The other catch is the price. At a staggering £1150, the RX100 VI is £300 more than the TZ200, which we already considered very expensive for this kind of camera, and over twice the price of the TZ100. This is a huge premium to pay for its compact size and high-speed shooting capability, especially considering that the RX100 VI retains many of the same operational and handling flaws as its predecessors.
Sony RX100 VI – Features
In essence, the RX100 VI has all the same core features as the previous model, just with a new lens. So it’s based around 20-million-pixel 1in type sensor that employs Sony’s exclusive stacked CMOS design. This uses back-illumination technology for reduced noise, while sandwiching a secondary RAM chip onto the sensor for faster readout speeds. The sensitivity range is ISO 125-12,800, which is pretty much standard for this sensor size.
Sony has used the same high-powered Bionx X processor as in its professional Alpha 9, backed up by a front-end LSI that enables fast data throughput. This results in a truly phenomenal continuous shooting rate of 24 frames per second at full resolution, with a 233-shot JPEG buffer, while continuously adjusting focus and exposure between frames. Just how many photographers will need this capability on a pocket compact is a different question.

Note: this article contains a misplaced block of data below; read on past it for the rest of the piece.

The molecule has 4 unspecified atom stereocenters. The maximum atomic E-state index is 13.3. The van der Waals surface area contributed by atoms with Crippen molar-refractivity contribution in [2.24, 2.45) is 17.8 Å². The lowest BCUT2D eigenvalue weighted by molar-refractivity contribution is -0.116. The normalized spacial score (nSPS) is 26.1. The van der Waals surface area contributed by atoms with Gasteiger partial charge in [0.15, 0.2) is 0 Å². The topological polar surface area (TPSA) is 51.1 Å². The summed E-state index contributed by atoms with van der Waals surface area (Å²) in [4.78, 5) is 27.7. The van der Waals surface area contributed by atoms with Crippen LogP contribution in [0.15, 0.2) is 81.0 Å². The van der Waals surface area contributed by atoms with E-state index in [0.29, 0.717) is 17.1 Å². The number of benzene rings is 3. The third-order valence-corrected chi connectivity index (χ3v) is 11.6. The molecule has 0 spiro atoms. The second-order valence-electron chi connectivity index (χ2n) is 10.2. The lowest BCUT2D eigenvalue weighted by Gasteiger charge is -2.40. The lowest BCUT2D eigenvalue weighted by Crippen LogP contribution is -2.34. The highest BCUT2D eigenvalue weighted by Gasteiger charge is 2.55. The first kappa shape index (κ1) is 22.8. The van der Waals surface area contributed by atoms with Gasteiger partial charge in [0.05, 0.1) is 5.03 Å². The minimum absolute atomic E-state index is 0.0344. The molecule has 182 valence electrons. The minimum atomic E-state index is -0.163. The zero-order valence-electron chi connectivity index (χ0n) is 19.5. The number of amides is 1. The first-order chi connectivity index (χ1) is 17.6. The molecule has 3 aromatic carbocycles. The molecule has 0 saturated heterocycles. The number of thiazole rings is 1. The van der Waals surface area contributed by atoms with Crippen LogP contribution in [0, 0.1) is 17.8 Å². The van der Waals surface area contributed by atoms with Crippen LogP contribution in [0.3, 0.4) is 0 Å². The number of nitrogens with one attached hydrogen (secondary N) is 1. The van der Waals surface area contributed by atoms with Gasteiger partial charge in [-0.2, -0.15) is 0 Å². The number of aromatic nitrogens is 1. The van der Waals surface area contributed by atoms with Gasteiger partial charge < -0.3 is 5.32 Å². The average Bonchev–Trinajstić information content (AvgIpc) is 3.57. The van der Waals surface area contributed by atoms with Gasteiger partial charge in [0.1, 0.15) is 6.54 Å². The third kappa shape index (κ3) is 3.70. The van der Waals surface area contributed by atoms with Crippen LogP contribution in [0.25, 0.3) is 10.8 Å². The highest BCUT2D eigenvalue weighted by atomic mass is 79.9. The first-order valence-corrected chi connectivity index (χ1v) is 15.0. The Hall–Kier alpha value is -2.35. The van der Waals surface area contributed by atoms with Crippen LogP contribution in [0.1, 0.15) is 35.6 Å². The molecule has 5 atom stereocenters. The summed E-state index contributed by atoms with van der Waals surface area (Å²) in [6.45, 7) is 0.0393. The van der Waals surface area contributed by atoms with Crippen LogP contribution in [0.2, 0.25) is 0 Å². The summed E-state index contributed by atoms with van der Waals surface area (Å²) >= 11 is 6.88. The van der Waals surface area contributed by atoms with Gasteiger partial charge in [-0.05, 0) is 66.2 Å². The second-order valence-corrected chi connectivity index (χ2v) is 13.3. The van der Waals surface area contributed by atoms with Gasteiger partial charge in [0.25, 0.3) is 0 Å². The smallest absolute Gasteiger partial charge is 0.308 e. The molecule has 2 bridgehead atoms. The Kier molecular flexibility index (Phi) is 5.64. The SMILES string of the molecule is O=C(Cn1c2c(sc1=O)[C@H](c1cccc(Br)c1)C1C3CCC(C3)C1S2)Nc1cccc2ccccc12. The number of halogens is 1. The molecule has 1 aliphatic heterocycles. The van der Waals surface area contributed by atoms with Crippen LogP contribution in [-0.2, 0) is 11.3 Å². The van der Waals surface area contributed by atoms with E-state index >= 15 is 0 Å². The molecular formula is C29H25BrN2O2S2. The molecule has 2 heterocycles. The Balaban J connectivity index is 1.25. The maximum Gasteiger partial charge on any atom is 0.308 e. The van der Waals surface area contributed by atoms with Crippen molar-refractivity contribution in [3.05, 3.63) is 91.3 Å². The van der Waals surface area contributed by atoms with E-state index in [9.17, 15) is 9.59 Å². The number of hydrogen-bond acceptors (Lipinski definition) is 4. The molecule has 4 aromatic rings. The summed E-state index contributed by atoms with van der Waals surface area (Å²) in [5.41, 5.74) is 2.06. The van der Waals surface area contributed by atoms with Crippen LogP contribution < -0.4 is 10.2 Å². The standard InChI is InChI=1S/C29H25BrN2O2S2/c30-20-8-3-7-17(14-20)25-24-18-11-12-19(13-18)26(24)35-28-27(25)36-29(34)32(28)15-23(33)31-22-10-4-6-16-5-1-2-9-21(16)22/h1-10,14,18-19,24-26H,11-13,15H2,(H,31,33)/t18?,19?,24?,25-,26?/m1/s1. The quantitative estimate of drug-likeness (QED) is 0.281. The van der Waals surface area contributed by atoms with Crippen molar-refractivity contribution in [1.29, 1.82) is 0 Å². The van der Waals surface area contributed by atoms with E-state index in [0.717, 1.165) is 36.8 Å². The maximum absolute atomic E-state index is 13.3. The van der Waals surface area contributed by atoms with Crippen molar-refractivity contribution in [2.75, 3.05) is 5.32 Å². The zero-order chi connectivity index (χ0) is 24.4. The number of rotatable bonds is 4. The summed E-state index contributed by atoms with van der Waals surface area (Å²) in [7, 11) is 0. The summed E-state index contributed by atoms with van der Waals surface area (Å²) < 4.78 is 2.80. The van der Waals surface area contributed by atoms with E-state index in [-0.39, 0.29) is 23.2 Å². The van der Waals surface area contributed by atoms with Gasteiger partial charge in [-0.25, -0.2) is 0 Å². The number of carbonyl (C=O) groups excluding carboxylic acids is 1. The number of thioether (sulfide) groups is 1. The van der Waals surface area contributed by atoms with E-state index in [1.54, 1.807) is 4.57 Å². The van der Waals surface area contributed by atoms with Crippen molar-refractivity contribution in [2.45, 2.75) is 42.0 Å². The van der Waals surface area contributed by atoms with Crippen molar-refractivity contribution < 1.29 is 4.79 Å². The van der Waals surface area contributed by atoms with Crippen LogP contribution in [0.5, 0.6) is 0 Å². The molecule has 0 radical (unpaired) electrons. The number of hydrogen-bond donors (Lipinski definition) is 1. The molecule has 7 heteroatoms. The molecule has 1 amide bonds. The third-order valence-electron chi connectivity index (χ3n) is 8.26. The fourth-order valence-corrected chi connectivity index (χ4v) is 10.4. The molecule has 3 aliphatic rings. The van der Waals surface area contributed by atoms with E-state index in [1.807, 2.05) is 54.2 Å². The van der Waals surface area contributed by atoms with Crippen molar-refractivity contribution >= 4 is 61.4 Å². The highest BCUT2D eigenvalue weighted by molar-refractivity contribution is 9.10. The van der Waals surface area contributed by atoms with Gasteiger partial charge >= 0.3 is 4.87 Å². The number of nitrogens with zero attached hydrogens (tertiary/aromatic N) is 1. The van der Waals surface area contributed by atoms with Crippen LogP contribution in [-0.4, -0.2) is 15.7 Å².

The 24-200mm equivalent 8x zoom uses 15 elements in 12 groups, with 8 aspheric elements including 4 Advanced Aspheric lenses, and 2 ED glass elements. It may be shorter than either the TZ100’s 25-250mm or TZ200’s 24-360mm equivalent optics, but it has the advantage of a usefully-faster aperture at the long end, at f/4.5 compared to f/5.9 or f/6.4 respectively. Crucially, this means it should be less affected by the resolution-sapping effects of diffraction, so should give sharper results at telephoto.